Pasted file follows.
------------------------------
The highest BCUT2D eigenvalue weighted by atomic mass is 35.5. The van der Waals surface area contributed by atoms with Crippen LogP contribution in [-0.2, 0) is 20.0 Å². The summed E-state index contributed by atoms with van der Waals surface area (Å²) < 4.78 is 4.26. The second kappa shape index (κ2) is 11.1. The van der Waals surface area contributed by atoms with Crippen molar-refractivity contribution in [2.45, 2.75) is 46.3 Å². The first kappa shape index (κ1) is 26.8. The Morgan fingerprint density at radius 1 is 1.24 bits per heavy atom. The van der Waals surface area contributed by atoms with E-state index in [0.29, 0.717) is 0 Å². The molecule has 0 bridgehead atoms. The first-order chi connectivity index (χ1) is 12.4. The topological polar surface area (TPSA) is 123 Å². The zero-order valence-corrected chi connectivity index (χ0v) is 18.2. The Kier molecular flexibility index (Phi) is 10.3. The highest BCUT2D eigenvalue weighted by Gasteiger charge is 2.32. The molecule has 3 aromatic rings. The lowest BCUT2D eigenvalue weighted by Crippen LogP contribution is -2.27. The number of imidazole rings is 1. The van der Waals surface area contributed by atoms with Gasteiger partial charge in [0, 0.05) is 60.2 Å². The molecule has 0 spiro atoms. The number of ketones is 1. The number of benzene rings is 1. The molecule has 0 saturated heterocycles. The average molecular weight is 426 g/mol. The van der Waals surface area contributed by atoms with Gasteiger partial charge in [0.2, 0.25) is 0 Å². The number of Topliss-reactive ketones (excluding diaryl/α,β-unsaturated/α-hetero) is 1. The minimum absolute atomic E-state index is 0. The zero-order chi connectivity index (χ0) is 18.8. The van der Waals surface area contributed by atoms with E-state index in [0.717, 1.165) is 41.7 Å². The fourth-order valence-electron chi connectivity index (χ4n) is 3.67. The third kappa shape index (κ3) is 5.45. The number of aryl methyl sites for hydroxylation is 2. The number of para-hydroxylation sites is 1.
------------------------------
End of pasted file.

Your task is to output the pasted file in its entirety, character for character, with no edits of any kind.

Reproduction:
The highest BCUT2D eigenvalue weighted by atomic mass is 35.5. The van der Waals surface area contributed by atoms with Crippen LogP contribution in [-0.2, 0) is 20.0 Å². The summed E-state index contributed by atoms with van der Waals surface area (Å²) < 4.78 is 4.26. The second kappa shape index (κ2) is 11.1. The van der Waals surface area contributed by atoms with Crippen molar-refractivity contribution in [2.45, 2.75) is 46.3 Å². The first kappa shape index (κ1) is 26.8. The Morgan fingerprint density at radius 1 is 1.24 bits per heavy atom. The van der Waals surface area contributed by atoms with E-state index in [0.29, 0.717) is 0 Å². The molecule has 0 bridgehead atoms. The first-order chi connectivity index (χ1) is 12.4. The topological polar surface area (TPSA) is 123 Å². The zero-order valence-corrected chi connectivity index (χ0v) is 18.2. The Kier molecular flexibility index (Phi) is 10.3. The highest BCUT2D eigenvalue weighted by Gasteiger charge is 2.32. The molecule has 3 aromatic rings. The lowest BCUT2D eigenvalue weighted by Crippen LogP contribution is -2.27. The number of imidazole rings is 1. The van der Waals surface area contributed by atoms with Gasteiger partial charge in [0, 0.05) is 60.2 Å². The molecule has 0 spiro atoms. The number of ketones is 1. The number of benzene rings is 1. The molecule has 0 saturated heterocycles. The average molecular weight is 426 g/mol. The van der Waals surface area contributed by atoms with Gasteiger partial charge in [0.2, 0.25) is 0 Å². The number of Topliss-reactive ketones (excluding diaryl/α,β-unsaturated/α-hetero) is 1. The minimum absolute atomic E-state index is 0. The zero-order chi connectivity index (χ0) is 18.8. The van der Waals surface area contributed by atoms with E-state index in [0.717, 1.165) is 41.7 Å². The fourth-order valence-electron chi connectivity index (χ4n) is 3.67. The third kappa shape index (κ3) is 5.45. The number of aryl methyl sites for hydroxylation is 2. The number of para-hydroxylation sites is 1.